Introduction

The previous article “Relationship in Entity Framework Using Code First Approach With Fluent API” introduced relationships of entities but when you read that article then some questions will occur to you such as:

  1. Should I create a database each time?
  2. How can I add / remove a field from an existing table?
  3. How can I avoid data loss when a field is added or removed from an existing table?
  4. Can I get a database script that has the changes in the database?

This article will provide the answers to all those questions. As you saw in the previous article, you add some entity classes to a project and it might be that you add or remove fields from entities. That's why the data model changes frequently. We have some configuration options in Entity Framework to create a database, such as create a database if it does not exist, automatically drop and re-create the database each time when you change an entity or data model.

Suppose you have first the configuration option that creates a database if it does not exist and now you add a new entity and run the application. Then you get an error such as Database "xx" cannot be created because it already exists but when you use the second configuration option and you add or remove a field from the entity or change entity classes or make a change in a DbContext class, the next time the application is run it automatically deletes the existing database, creates a new one that matches the model and seeds it with test data.

The Entity Framework migration feature enables us to change the entity or data model and deploy these changes to the database server by updating the database schema without having to drop and re-create the database.

Create Database from Data Model

To understand the migrations in the Entity Framework Code First approach, we create an entity and define their configuration using the Fluent API. We will create two class library projects, one library project (EF.Core) has entities and another project (EF.Data) has these entities configuration with DbContext.

Let's define a very simple data model. We are just defining it in the EF.Core project. Below the Employee class definition is the Employee.cs file under the EF.Core project.

using System;
 
namespace EF.Core
{
    public class Employee
    {
        public Int64 EmployeeId { get; set; }
        public string FirstName { get; set; }
        public string LastName { get; set; }
        public DateTime DateOfBirth { get; set; }
        public string Address { get; set; }
        public DateTime CreatedDate { get; set; }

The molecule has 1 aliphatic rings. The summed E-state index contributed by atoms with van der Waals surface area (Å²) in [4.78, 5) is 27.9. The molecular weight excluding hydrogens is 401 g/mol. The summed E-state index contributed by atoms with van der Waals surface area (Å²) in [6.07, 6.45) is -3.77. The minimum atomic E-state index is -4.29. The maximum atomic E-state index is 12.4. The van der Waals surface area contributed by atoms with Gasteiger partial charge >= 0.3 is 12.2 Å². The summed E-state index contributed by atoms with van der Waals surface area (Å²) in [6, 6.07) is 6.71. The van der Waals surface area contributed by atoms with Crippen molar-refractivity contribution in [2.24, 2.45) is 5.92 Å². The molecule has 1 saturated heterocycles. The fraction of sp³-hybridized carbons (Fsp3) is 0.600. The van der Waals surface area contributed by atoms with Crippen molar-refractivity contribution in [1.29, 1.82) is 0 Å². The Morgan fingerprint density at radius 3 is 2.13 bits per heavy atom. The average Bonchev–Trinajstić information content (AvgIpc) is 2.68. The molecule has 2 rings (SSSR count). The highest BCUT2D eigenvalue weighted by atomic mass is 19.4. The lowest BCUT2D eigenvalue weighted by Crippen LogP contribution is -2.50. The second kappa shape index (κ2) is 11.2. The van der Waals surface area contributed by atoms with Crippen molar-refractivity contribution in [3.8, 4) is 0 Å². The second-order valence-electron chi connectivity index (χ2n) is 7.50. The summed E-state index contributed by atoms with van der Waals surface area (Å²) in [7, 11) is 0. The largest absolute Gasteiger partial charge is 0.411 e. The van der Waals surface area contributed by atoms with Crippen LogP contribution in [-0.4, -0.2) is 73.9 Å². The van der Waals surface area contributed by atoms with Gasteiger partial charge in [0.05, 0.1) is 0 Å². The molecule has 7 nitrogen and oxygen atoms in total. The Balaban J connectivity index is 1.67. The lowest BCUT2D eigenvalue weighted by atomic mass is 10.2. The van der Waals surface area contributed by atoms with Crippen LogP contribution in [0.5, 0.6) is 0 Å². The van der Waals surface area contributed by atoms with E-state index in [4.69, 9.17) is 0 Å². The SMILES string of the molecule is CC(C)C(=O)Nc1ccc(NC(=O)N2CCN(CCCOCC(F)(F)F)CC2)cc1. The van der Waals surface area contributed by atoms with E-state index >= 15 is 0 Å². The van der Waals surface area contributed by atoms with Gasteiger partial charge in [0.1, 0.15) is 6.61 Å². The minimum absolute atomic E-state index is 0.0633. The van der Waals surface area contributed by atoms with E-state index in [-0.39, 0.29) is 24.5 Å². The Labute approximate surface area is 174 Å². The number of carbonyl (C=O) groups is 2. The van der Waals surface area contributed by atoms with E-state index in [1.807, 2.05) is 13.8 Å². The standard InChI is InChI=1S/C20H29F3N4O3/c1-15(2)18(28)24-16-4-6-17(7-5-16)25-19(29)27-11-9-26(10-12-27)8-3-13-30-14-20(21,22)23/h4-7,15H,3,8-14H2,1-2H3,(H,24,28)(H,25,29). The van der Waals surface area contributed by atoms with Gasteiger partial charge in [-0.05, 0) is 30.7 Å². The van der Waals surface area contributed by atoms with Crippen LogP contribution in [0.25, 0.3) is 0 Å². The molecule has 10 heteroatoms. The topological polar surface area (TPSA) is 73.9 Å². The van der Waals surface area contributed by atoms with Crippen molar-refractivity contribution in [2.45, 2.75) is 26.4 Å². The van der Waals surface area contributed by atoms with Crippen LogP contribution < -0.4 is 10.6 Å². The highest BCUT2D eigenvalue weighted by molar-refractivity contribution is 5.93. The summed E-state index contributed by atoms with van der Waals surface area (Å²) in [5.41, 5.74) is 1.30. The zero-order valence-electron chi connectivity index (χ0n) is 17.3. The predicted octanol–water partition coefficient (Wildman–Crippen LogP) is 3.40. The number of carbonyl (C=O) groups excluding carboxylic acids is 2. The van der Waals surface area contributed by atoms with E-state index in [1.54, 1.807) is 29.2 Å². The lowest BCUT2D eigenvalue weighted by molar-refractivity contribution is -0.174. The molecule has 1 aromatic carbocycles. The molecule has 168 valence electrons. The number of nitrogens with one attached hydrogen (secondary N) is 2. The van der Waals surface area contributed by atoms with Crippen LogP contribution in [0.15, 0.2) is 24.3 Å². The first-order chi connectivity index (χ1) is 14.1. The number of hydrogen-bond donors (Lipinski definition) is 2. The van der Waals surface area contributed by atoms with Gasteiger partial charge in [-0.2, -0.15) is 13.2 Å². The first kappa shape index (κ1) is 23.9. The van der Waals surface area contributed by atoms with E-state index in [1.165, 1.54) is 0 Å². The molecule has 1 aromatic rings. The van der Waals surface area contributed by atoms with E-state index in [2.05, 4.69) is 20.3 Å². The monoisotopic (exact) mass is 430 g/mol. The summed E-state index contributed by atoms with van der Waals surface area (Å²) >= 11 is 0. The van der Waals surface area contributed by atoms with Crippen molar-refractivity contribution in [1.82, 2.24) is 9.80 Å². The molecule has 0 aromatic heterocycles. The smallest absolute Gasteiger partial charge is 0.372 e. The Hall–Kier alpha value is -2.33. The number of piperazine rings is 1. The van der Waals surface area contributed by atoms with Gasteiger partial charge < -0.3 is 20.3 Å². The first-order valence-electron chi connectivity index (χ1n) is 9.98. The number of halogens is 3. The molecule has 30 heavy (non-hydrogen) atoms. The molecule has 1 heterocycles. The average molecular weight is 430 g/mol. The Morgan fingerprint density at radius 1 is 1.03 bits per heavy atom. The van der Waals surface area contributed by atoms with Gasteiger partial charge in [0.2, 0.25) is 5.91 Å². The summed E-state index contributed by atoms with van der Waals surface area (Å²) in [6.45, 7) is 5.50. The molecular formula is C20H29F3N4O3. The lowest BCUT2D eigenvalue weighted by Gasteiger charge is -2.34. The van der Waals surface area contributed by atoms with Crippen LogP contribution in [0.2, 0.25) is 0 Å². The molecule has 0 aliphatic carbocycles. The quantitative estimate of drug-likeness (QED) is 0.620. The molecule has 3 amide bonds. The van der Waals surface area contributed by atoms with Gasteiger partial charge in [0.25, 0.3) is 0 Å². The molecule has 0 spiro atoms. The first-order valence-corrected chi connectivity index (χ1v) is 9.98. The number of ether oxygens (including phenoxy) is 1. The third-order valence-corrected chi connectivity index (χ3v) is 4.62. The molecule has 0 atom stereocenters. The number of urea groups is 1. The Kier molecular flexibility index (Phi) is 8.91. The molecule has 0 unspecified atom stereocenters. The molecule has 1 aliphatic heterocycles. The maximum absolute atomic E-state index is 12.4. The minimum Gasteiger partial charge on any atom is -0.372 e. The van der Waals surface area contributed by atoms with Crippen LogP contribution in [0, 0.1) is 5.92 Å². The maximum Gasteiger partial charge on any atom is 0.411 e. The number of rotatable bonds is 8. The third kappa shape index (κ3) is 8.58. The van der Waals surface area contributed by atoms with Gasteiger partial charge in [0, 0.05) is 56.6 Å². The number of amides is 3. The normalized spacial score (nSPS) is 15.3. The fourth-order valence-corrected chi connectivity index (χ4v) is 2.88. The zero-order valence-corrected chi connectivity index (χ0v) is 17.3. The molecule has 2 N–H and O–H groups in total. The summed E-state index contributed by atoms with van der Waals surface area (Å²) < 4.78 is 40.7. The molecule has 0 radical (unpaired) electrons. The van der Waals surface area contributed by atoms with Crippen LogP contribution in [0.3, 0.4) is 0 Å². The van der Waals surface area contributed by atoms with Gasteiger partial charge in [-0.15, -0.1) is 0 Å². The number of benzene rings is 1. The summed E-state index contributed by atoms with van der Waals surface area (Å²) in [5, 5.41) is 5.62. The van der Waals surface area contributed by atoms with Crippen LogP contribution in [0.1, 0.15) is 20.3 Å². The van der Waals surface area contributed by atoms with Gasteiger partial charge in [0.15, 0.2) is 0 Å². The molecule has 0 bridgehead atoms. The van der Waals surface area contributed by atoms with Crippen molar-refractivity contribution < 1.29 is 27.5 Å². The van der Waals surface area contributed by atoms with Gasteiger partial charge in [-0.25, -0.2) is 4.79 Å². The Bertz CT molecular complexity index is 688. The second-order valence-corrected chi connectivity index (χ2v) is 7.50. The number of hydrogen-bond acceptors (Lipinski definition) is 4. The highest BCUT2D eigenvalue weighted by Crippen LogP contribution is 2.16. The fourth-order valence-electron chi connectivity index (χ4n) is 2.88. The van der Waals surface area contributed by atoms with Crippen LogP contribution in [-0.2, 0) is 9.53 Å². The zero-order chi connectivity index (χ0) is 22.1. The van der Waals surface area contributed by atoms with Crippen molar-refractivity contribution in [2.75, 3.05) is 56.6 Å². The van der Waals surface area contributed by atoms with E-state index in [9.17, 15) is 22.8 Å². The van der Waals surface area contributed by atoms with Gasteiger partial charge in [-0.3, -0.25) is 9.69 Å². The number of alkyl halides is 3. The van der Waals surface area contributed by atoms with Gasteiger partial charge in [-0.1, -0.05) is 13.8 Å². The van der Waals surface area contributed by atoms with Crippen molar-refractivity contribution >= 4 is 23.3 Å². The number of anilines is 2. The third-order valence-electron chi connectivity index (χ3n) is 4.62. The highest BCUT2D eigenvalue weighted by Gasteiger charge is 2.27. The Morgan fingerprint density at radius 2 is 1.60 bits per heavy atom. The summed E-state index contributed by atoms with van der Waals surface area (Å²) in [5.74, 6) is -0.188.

public string IPAddress { get; set; }       
    }
}

First of all we install the Entity Framework package using Nuget package manager to the EF.Data project so we can use it.

Figure 1: Install Entity Framework

We add a reference of the EF.Core project DLL to the EF.Data project so that we could use the data model to create the database table. Thereafter we define the configuration for the preceding data model that will be used when the database table is created. The configuration defines another class library project EF.Data. For the Employee data model we create the EmployeeMap configuration class definition in the EmployeeMap.cs file under the EF.Data project.

using EF.Core;
using System.ComponentModel.DataAnnotations.Schema;
using System.Data.Entity.ModelConfiguration;
 
namespace EF.Data
{
    public class EmployeeMap : EntityTypeConfiguration<Employee>
    {
        public EmployeeMap()
        {
            HasKey(t => t.EmployeeId);
            Property(t => t.EmployeeId).HasDatabaseGeneratedOption(DatabaseGeneratedOption.Identity);
            Property(t => t.FirstName).HasMaxLength(100);
            Property(t => t.LastName).HasMaxLength(100);
            Property(t => t.DateOfBirth).IsRequired();
            Property(t => t.Address).HasMaxLength(200);
            Property(t => t.CreatedDate).IsRequired();
            Property(t => t.IPAddress).IsRequired();          
            ToTable("Employees");
        }
    }
}

Now define the connection string in the App.config file under the EF.Data Project so that we can create a database with an appropriate name. The connection string is:

<connectionStrings>
    <add name="DbConnectionString" connectionString="Data Source=ADMIN\SQLEXPRESS;Initial Catalog=EFCodeFirst;User ID=sa; Password=***" providerName="System.Data.SqlClient" />
  </connectionStrings>

Now we create a context class EFDbContext (in EFDbContext.cs) that inherits the DbContext class. In this class, we override the OnModelCreating() method. This method is called when the model for a context class (EFDbContext) has been initialized, but before the model has been locked down and used to initialize the context such that the model can be further configured before it is locked down. The following is the code snippet for the context class.

using System.Data.Entity;
 
namespace EF.Data
{
    public class EFDbContext : DbContext
    {